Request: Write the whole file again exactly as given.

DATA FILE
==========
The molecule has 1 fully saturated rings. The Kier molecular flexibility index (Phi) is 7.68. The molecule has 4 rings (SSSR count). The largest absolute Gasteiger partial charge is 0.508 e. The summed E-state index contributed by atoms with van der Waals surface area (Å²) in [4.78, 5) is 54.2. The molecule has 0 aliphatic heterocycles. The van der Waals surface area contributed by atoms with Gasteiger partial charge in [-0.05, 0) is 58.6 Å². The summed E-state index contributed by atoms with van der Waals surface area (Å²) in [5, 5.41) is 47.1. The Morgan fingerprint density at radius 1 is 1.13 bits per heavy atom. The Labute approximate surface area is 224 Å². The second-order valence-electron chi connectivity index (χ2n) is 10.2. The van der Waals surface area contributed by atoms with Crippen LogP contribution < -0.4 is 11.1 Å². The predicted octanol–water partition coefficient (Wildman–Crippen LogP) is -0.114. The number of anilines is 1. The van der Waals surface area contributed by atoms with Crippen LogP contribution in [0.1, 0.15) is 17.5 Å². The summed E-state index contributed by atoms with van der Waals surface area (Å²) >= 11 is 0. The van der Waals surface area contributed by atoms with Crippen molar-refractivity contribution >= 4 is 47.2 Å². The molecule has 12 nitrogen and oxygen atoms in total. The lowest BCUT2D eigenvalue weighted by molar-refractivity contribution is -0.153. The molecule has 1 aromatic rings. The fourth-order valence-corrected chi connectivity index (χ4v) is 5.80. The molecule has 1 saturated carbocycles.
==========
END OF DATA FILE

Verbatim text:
The molecule has 1 fully saturated rings. The Kier molecular flexibility index (Phi) is 7.68. The molecule has 4 rings (SSSR count). The largest absolute Gasteiger partial charge is 0.508 e. The summed E-state index contributed by atoms with van der Waals surface area (Å²) in [4.78, 5) is 54.2. The molecule has 0 aliphatic heterocycles. The van der Waals surface area contributed by atoms with Gasteiger partial charge in [-0.05, 0) is 58.6 Å². The summed E-state index contributed by atoms with van der Waals surface area (Å²) in [5, 5.41) is 47.1. The Morgan fingerprint density at radius 1 is 1.13 bits per heavy atom. The Labute approximate surface area is 224 Å². The second-order valence-electron chi connectivity index (χ2n) is 10.2. The van der Waals surface area contributed by atoms with Crippen LogP contribution < -0.4 is 11.1 Å². The predicted octanol–water partition coefficient (Wildman–Crippen LogP) is -0.114. The number of anilines is 1. The van der Waals surface area contributed by atoms with Crippen LogP contribution in [0.1, 0.15) is 17.5 Å². The summed E-state index contributed by atoms with van der Waals surface area (Å²) >= 11 is 0. The van der Waals surface area contributed by atoms with Crippen molar-refractivity contribution >= 4 is 47.2 Å². The molecule has 12 nitrogen and oxygen atoms in total. The lowest BCUT2D eigenvalue weighted by molar-refractivity contribution is -0.153. The molecule has 1 aromatic rings. The fourth-order valence-corrected chi connectivity index (χ4v) is 5.80. The molecule has 1 saturated carbocycles.